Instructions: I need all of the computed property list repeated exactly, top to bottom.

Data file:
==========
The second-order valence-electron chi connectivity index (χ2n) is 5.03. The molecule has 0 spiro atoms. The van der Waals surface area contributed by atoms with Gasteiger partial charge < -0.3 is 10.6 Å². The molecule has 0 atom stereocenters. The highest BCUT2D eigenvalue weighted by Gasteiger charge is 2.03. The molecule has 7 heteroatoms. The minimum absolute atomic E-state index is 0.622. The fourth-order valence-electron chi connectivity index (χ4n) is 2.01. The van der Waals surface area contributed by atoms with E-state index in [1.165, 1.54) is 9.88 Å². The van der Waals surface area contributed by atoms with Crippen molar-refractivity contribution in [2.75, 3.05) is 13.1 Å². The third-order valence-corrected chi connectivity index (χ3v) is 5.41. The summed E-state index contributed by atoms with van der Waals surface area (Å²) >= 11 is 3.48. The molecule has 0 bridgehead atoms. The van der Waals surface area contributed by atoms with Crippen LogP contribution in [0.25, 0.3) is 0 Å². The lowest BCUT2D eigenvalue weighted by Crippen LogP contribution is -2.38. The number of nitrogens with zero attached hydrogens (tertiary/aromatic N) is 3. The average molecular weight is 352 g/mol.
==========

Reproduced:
The second-order valence-electron chi connectivity index (χ2n) is 5.03. The molecule has 0 spiro atoms. The van der Waals surface area contributed by atoms with Gasteiger partial charge < -0.3 is 10.6 Å². The molecule has 0 atom stereocenters. The highest BCUT2D eigenvalue weighted by Gasteiger charge is 2.03. The molecule has 7 heteroatoms. The minimum absolute atomic E-state index is 0.622. The fourth-order valence-electron chi connectivity index (χ4n) is 2.01. The van der Waals surface area contributed by atoms with E-state index in [1.165, 1.54) is 9.88 Å². The van der Waals surface area contributed by atoms with Crippen molar-refractivity contribution in [2.75, 3.05) is 13.1 Å². The third-order valence-corrected chi connectivity index (χ3v) is 5.41. The summed E-state index contributed by atoms with van der Waals surface area (Å²) >= 11 is 3.48. The molecule has 0 bridgehead atoms. The van der Waals surface area contributed by atoms with Crippen LogP contribution in [0.25, 0.3) is 0 Å². The lowest BCUT2D eigenvalue weighted by Crippen LogP contribution is -2.38. The number of nitrogens with zero attached hydrogens (tertiary/aromatic N) is 3. The average molecular weight is 352 g/mol.